2. The Wizard of Oz has that song “We’re Off to See the Wizard,” which has that line, “Because, because, because, because, becaaaauuussse…” When I first heard that, and for several years afterward, I thought they were singing, “Bill Cosby, Cosby, Cosby, Cosby, Cozzzzz…” Somehow it just made sense to me that they’d be singing about this famous person.

Yes, I was a weird kid.

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The Ticker
By Paul

Indigenous Appropriation News: Yuma (Colo.) High School has decided to go without a team name or mascot once it is required by state law to retire “Indians” later this year (from Kary Klismet).

Ukraine News: Tennis pro Ajla Tomljanovic wore a ribbon with Ukrainian flag colors at Indian Wells yesterday (thanks, Brinke). … The NHL’s Edmonton Oilers wore Ukraine flag helmet decals last night (from John Muir). … German F1 driver Sebastian Vettel has a new pro-Ukraine and pro-peace helmet (from David Raglin). … Speaking of F1, the Haas livery no longer has a Russian flag motif (thanks, Anthony).

Baseball News: New logo for the French team the Rouen Huskies. “The bridge in the background is the Pont de Normandie, which is the second largest suspension bridge in the world,” explains Jonathan Daniel. … New matte batting helmets for the Triple-A Buffalo Bisons (from Edward Snyder). … The Mint Museum in Charlotte, N.C., has acquired a painting of a man in a tequila sunrise Astros jersey (from @CMC_IM). … The American Association’s Amarillo Sox once had a costumed mascot that looked, um, a bit inappropriate (blame Kary Klismet). … Also from Kary: Padres P Yu Darvish may have leaked the Hokkaido Nippon-Ham Fighters’ new jersey. … One more from Kary: The new collegiate wood bat Prospect League team in Jackson, Tenn., is holding a team-naming contest. … With the MLB labor impasse now resulting in another week of the season being cancelled, I’ll say — as I’ve been saying all along — that the only potential silver lining to this situation is that the ongoing bad blood between the two sides might possibly result in uniform ads falling out of the eventual labor agreement. … Also: The latest round of spring training cancellations means there will be no green uniforms for St. Paddy’s Day this year. And with the regular season now cancelled through April 14, any further delays will mean no Jackie Day, at least not on its usual April 15 date. On the other hand, if they reach an agreement in the next few days, Jackie Day could end up being Opening Day, which I’m sure they’d milk for all it’s worth. … New road caps for the Northwoods League’s Fond du Lac Dock Spiders (from @MJJoe). … It’s not often that you see a photo showing three players wearing three different sanitary sock colors, but that’s the case in this old All-Star Game shot of Mel Stottlemyre, Luis Aparicio, and Catfish Hunter (from our own Jerry Wolper). … With the Northwoods League’s Green Bay team changing its name from Booyah to Rockers, they now have new uniforms and a new costumed mascot (from Brian Kerhin).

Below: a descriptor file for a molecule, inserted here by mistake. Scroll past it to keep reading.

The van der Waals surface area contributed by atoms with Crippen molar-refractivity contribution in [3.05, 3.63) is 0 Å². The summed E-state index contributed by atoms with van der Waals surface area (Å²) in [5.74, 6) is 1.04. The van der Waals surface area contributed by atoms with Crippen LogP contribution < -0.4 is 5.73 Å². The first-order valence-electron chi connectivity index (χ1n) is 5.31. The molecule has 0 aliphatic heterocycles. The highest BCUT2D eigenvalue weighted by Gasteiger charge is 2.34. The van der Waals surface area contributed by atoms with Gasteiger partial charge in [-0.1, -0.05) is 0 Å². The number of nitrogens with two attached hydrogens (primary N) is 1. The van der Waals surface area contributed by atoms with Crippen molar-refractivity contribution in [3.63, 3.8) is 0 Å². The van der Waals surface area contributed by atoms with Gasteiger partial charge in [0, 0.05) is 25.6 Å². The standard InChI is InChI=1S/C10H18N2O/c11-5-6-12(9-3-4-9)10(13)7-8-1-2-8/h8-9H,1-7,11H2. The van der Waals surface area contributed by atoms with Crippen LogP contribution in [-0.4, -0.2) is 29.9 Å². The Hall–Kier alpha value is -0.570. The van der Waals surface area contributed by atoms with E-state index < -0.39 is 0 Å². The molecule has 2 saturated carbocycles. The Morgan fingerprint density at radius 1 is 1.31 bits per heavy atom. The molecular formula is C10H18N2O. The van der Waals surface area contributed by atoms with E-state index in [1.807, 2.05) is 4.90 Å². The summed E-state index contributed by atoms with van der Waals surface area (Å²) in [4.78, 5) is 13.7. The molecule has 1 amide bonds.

NFL News: Here’s something I didn’t remember: Washington apparently had their midfield helmet logo facing to the left in 1982 (from Timmy the Cop).

Hockey News: Because everything has to be branded these days, Caps LW Alex Ovechkin’s pursuit of Wayne Gretzky’s all-time goals record will be called the Gr8 Chase, a reference to Ovechkin’s uni number (from Brandon Weir).

NBA News: Former NBAer Carlos Boozer is now managing a Popeyes restaurant in Conway, S.C., which has a photo in the window showing him in a Popeyes jersey (from Steve Flack). … Here’s why the Lakers don’t have an official costumed mascot (from Kary Klismet). … Always fun to see Marques Johnson’s old double-decker FNOB (from @bctrackboi11).